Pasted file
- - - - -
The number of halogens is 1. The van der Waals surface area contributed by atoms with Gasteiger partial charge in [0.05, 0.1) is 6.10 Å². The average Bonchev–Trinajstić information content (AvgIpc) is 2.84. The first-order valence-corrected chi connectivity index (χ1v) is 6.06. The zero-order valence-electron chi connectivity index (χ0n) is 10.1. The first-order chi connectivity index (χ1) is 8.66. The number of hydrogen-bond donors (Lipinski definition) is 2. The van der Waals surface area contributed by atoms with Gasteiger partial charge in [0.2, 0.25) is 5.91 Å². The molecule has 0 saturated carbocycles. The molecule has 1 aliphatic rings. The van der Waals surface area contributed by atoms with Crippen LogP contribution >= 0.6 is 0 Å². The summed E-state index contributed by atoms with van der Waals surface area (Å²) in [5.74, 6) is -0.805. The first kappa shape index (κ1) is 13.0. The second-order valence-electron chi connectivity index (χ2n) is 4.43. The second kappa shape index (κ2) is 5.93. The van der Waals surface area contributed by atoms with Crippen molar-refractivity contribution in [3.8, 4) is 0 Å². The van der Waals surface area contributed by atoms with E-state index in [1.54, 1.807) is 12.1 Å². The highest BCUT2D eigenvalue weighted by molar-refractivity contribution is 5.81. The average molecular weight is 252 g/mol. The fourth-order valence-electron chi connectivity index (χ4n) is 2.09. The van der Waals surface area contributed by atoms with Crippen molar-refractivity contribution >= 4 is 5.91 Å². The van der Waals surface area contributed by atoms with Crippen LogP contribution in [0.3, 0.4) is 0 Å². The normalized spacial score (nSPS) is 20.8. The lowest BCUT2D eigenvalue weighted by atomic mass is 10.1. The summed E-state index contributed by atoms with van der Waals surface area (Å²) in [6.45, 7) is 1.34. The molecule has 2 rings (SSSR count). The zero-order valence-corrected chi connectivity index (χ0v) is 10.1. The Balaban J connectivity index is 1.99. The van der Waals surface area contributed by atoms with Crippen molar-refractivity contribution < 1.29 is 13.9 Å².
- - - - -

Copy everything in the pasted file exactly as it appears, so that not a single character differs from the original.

The number of halogens is 1. The van der Waals surface area contributed by atoms with Gasteiger partial charge in [0.05, 0.1) is 6.10 Å². The average Bonchev–Trinajstić information content (AvgIpc) is 2.84. The first-order valence-corrected chi connectivity index (χ1v) is 6.06. The zero-order valence-electron chi connectivity index (χ0n) is 10.1. The first-order chi connectivity index (χ1) is 8.66. The number of hydrogen-bond donors (Lipinski definition) is 2. The van der Waals surface area contributed by atoms with Gasteiger partial charge in [0.2, 0.25) is 5.91 Å². The molecule has 0 saturated carbocycles. The molecule has 1 aliphatic rings. The van der Waals surface area contributed by atoms with Crippen LogP contribution >= 0.6 is 0 Å². The summed E-state index contributed by atoms with van der Waals surface area (Å²) in [5.74, 6) is -0.805. The first kappa shape index (κ1) is 13.0. The second-order valence-electron chi connectivity index (χ2n) is 4.43. The second kappa shape index (κ2) is 5.93. The van der Waals surface area contributed by atoms with Crippen molar-refractivity contribution in [3.8, 4) is 0 Å². The van der Waals surface area contributed by atoms with E-state index in [1.54, 1.807) is 12.1 Å². The highest BCUT2D eigenvalue weighted by molar-refractivity contribution is 5.81. The average molecular weight is 252 g/mol. The fourth-order valence-electron chi connectivity index (χ4n) is 2.09. The van der Waals surface area contributed by atoms with Crippen molar-refractivity contribution >= 4 is 5.91 Å². The van der Waals surface area contributed by atoms with Crippen LogP contribution in [0.3, 0.4) is 0 Å². The normalized spacial score (nSPS) is 20.8. The lowest BCUT2D eigenvalue weighted by atomic mass is 10.1. The summed E-state index contributed by atoms with van der Waals surface area (Å²) in [6.45, 7) is 1.34. The molecule has 2 rings (SSSR count). The zero-order valence-corrected chi connectivity index (χ0v) is 10.1. The Balaban J connectivity index is 1.99. The van der Waals surface area contributed by atoms with Crippen molar-refractivity contribution < 1.29 is 13.9 Å².